After that, depending on my performance, I will be doing a "door-to-door" session, where I am solo from the hangar, taxi, takeoff six or seven circuits, approach for a full stop, and taxi back to the hangar. It will be an entire hour-long session with no instructor.

While I may feel confident that all of the above is simply an extension of the training I have already completed, the big differentiator is risk.

The longer I fly, the more likely I am to encounter a situation I have never experienced. It could be a sudden change in weather, bringing in strong winds or rain. It could be an unexpected influx of aeroplanes wanting to land, making maintaining situational awareness in the circuit super-important. I may experience my first radio malfunction in one of my first solos or even an engine failure. The statistics are in my favour as these risks are low. But numbers are cold and real, and one of those situations may happen in my next solo.

While I'm eager to do the solo again, I'm mindful that all risks will be higher and that the only way to mitigate them is more training.

Spock would be a strong advocate for additional training. In fact, I did ask him, and he said this:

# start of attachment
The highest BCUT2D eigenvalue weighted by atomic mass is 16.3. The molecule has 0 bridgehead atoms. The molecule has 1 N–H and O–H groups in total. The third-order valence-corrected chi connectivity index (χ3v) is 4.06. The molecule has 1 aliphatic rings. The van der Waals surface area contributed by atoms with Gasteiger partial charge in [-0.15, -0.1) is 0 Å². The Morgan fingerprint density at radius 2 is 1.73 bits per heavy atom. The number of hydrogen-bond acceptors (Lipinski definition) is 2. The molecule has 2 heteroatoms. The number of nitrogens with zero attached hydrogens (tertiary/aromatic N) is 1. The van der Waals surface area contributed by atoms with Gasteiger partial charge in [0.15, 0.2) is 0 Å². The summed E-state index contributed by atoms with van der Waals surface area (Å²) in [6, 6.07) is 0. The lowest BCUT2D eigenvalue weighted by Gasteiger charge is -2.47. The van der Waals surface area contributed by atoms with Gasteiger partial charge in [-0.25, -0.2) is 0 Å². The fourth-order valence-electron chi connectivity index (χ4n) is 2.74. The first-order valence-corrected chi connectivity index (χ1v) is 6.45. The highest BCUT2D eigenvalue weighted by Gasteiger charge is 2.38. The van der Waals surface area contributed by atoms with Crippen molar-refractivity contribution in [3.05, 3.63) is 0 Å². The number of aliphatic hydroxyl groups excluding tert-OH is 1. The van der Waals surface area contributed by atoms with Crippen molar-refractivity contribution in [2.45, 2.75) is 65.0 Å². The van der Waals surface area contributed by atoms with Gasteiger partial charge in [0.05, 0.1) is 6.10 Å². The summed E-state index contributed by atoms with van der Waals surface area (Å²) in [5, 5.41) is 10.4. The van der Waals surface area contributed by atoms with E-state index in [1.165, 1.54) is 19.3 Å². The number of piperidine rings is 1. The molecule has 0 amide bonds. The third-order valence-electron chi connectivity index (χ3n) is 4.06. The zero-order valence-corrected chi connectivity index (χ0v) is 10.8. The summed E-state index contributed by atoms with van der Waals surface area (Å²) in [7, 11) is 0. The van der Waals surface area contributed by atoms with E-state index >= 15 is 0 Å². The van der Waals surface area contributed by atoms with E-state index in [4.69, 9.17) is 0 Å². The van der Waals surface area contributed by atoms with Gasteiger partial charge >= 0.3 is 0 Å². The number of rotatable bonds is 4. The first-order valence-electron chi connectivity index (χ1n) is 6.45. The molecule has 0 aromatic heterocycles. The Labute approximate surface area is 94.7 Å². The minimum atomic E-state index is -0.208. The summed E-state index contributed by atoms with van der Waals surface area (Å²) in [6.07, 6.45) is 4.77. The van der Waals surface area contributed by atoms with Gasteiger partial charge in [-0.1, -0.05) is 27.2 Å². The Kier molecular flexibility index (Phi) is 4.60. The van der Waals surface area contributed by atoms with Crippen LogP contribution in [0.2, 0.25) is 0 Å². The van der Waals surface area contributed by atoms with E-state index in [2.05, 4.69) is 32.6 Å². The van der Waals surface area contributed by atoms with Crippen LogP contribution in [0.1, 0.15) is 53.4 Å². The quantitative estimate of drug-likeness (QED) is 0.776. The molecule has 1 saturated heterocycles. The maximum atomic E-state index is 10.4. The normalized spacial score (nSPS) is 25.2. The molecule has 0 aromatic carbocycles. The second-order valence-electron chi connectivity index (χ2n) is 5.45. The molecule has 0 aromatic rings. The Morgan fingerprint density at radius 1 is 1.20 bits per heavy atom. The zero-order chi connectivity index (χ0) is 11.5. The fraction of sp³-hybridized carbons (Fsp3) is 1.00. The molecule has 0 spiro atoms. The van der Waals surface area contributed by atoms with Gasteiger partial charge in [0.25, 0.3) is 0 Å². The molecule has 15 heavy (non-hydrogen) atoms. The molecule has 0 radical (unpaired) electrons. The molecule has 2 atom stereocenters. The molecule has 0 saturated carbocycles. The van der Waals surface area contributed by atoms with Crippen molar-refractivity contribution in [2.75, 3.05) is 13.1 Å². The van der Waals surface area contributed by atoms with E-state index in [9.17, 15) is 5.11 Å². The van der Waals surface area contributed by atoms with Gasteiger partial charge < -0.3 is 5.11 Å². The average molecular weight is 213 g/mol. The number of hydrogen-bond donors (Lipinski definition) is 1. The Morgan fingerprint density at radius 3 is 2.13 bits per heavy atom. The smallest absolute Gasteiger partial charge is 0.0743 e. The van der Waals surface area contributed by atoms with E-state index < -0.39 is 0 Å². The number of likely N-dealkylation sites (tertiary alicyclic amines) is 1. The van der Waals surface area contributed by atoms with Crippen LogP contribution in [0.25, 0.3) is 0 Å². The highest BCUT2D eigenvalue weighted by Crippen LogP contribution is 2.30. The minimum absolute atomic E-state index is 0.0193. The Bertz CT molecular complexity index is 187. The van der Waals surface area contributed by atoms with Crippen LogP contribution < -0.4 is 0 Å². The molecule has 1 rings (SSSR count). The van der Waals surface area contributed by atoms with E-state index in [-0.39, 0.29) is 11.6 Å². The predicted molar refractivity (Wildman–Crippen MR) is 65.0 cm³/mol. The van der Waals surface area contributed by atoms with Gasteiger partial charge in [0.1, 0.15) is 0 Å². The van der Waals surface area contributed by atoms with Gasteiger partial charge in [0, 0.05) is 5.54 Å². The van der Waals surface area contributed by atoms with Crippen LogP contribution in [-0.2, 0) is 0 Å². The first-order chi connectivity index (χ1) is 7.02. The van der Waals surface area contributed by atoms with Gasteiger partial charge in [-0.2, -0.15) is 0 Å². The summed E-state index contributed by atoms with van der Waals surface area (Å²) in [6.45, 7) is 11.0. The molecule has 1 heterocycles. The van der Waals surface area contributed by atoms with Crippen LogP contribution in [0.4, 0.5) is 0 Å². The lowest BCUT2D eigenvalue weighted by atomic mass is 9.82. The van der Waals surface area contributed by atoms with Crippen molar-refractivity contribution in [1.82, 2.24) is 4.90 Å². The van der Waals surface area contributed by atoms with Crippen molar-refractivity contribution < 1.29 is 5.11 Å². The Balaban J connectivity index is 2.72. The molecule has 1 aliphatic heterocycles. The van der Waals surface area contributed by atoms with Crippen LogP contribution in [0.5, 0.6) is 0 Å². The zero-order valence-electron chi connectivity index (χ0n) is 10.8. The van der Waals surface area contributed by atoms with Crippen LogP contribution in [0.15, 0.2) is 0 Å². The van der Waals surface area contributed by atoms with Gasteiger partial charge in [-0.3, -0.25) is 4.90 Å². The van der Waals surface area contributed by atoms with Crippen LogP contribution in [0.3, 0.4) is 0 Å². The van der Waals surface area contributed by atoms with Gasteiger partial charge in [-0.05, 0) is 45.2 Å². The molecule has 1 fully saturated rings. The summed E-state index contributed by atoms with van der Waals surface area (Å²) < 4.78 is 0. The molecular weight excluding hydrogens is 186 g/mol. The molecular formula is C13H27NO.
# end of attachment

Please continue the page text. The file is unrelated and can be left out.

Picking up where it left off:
"Cadet, it is only logical to deduce that proficiency in flight is not merely a product of natural ability, but of rigorous training and repeated practice. Before you embark on your next solo endeavor, it is advisable to engage in additional flight simulations. This will not only enhance your technical skills but also your capacity to respond effectively to unforeseen variables during actual flight. As a Starfleet officer, your preparedness is paramount, not just for your own safety, but for the safety of those you may one day command." - Spock, Starfleet Academy Flight Instructor

Advice from Spock, Starfleet Academy flight instructor (CFI)

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Full video of Hour 26.

Shorter and narrated video for Hour 26.

Flight path from Flightradar24 for Hour 26, my first solo!

Flight path from Flightradar24 for Hour 26, pre-solo check.

Flight path from Flightradar24 for Hour 25.

An obviously happy Peter with VH-JBC.

With Victor, who let me loose over Camden Aerodrome. Thank you!

Taking off for the first time without an instructor. Just me, my plane, and the radio.

Turning downwind. I am about to do my radio call and run the pre-landing checklist. I've done this hundreds of times before.

Final approach, nicely stabilised. If it wasn't for a last-moment yoke pull, this would have been one of my best landings.

Taxiing to the runup bay to pick up Victor.

Victor is back on board. I'm chucking a joke about my shocking landing.

The TAF that covers my 12PM flight booking.

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Hour 29: My fourth solo

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Hour 28: My third solo

Flight School

Hour 27: My second solo!